Working to better understand female healthcare consumers is crucial to radiology’s future

A majority of women in the United States make the healthcare decisions for both themselves and the other members of their households. According to an editorial published in the Journal of the American College of Radiology, failing to truly understand and appreciate the perspective of women when they assume the role of healthcare consumers does them a great disservice.

Author Lucy B. Spalluto, MD, of the department of radiology and radiological sciences at Vanderbilt University Medical Center in Nashville, began the article by describing her own routine.

“Each evening when I return home from work after a busy day at the breast center, I face my second and often more demanding job,” she wrote. “I pay the bills, run payroll for my nanny, make doctor’s appointments for my children and husband, decide which physicians they will see, and consult with friends about which physicians are best. I sometimes think I have learned more about business and personnel management from managing my household and negotiating with my toddlers than I have from the workplace.”

Spalluto pointed out that this experience is common for women, whether they are working physicians or not. Recent research shows that 94 percent of working women with children under the age of 18 make healthcare decisions for themselves and others in their family.

So why don’t more healthcare policies take this fact into account? Not truly understanding where these women are coming from, Spalluto explained, keeps healthcare from being as effective as it could be.

“Understanding the needs and expectations of female health care consumers is imperative to strengthen the dynamic relationship radiology has with its consumers,” she wrote. “Female health care consumers want clear communication, friendly and informative customer service, and affordable preventive care.”

Spalluto then offered several statistics that show how bad the situation has become, explaining that three primary things hinder women when working to make healthcare decisions for themselves and their families: time, knowledge and trust.

  • Time: Spalluto noted that 77 percent of women don’t put maximum effort into staying healthy. Sixty-two percent of them say they simply don’t have the time. “Designing efficient systems in radiology can decrease the amount of unnecessary time consumers must spend within the radiology system,” she wrote. “This includes time spent accessing information about radiologic studies, scheduling studies, and waiting within facilities for studies to be completed as well as lag time in receiving results.”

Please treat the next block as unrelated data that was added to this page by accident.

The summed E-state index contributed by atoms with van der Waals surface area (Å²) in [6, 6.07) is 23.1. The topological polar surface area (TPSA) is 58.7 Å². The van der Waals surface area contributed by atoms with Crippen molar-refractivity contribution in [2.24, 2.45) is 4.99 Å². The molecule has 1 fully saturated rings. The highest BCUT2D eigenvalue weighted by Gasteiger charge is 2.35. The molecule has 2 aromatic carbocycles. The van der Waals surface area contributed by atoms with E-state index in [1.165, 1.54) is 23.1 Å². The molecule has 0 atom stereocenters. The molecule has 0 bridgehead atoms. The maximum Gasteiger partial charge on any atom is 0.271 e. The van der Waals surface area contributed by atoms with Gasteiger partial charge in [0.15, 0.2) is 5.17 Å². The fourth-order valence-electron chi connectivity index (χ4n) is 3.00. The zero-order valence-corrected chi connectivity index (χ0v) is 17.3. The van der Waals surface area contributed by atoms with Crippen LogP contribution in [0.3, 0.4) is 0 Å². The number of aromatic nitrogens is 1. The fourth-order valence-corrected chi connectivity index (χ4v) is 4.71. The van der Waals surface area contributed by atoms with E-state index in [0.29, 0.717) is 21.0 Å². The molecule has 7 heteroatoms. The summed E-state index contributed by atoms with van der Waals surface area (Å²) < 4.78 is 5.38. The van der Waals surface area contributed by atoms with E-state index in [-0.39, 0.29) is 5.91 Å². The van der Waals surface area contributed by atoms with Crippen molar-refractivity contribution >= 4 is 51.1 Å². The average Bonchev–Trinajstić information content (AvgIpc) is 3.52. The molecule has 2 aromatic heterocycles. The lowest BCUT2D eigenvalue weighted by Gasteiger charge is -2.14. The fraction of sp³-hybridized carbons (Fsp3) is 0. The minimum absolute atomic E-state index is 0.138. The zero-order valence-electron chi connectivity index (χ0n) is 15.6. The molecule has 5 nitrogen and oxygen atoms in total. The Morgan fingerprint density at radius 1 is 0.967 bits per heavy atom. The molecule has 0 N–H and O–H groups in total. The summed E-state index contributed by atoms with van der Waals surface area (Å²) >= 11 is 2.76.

• Knowledge: Women simply don’t feel the information available to them is credible enough. How can that be corrected? Spalluto said that the “methods for disseminating information to potential patients and decision makers” must be improved.
  • Trust: “The distrust female health care consumers have in the health care system is staggering,” Spalluto wrote. “The vast majority of women don’t trust insurance companies (78 percent) or pharmaceutical companies (83 percent), and only 65 percent trust their physicians.” She again pointed out that improvements are needed. Communication that is “open, clear, and effective” is key, as is customer service that provides helpful answers to any questions that may come up.

So what can be done now to address this problem? Spalluto explained that more women are needed at all levels of radiology, especially in leadership roles; this helps ensure that the female perspective is considered more frequently across the board.

She also emphasized that many imaging societies, including the American College of Radiology, Society of Nuclear Medicine and Molecular Imaging, Society of Interventional Radiology and Society for Magnetic Resonance in Medicine, have taken steps to get more women involved in radiology. As those efforts continue, it should help the female perspective become a larger and larger part of consuming healthcare in the years ahead.

“Female health care consumers hold the purse strings of radiology,” Spalluto concluded. “Understanding and meeting the needs of this powerful sector is integral to radiology’s future successes.”